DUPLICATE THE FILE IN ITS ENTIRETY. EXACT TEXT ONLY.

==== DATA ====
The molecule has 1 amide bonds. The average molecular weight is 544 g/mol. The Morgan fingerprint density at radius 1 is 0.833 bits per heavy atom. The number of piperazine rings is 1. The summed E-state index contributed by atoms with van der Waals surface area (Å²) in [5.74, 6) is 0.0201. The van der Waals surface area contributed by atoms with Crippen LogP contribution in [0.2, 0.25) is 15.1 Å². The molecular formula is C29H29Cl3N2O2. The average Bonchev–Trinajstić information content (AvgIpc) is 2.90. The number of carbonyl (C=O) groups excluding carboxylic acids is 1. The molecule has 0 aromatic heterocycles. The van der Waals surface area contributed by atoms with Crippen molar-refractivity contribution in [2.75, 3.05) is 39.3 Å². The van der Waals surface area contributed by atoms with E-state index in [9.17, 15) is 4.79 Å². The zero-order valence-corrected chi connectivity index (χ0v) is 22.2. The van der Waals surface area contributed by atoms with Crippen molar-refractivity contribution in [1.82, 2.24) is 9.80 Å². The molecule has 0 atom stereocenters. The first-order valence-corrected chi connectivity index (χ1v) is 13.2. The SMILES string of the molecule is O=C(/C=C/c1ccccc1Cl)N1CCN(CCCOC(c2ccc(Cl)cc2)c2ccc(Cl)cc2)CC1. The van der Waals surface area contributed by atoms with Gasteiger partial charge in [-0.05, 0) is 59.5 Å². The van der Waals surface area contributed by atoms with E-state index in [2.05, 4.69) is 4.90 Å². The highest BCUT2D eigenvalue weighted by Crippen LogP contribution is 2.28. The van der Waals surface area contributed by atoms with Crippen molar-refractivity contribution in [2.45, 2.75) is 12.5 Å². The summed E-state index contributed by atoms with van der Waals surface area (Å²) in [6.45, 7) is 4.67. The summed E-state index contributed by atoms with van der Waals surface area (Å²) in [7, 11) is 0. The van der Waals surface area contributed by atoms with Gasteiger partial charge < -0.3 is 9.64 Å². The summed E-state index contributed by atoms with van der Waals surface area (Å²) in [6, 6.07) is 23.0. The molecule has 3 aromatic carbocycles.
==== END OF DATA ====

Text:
The molecule has 1 amide bonds. The average molecular weight is 544 g/mol. The Morgan fingerprint density at radius 1 is 0.833 bits per heavy atom. The number of piperazine rings is 1. The summed E-state index contributed by atoms with van der Waals surface area (Å²) in [5.74, 6) is 0.0201. The van der Waals surface area contributed by atoms with Crippen LogP contribution in [0.2, 0.25) is 15.1 Å². The molecular formula is C29H29Cl3N2O2. The average Bonchev–Trinajstić information content (AvgIpc) is 2.90. The number of carbonyl (C=O) groups excluding carboxylic acids is 1. The molecule has 0 aromatic heterocycles. The van der Waals surface area contributed by atoms with Crippen molar-refractivity contribution in [2.75, 3.05) is 39.3 Å². The van der Waals surface area contributed by atoms with E-state index in [9.17, 15) is 4.79 Å². The zero-order valence-corrected chi connectivity index (χ0v) is 22.2. The van der Waals surface area contributed by atoms with Crippen molar-refractivity contribution in [1.82, 2.24) is 9.80 Å². The molecule has 0 atom stereocenters. The first-order valence-corrected chi connectivity index (χ1v) is 13.2. The SMILES string of the molecule is O=C(/C=C/c1ccccc1Cl)N1CCN(CCCOC(c2ccc(Cl)cc2)c2ccc(Cl)cc2)CC1. The van der Waals surface area contributed by atoms with Gasteiger partial charge in [-0.05, 0) is 59.5 Å². The van der Waals surface area contributed by atoms with E-state index in [2.05, 4.69) is 4.90 Å². The highest BCUT2D eigenvalue weighted by Crippen LogP contribution is 2.28. The van der Waals surface area contributed by atoms with Crippen molar-refractivity contribution in [2.45, 2.75) is 12.5 Å². The summed E-state index contributed by atoms with van der Waals surface area (Å²) in [6.45, 7) is 4.67. The summed E-state index contributed by atoms with van der Waals surface area (Å²) in [7, 11) is 0. The van der Waals surface area contributed by atoms with Gasteiger partial charge < -0.3 is 9.64 Å². The summed E-state index contributed by atoms with van der Waals surface area (Å²) in [6, 6.07) is 23.0. The molecule has 3 aromatic carbocycles.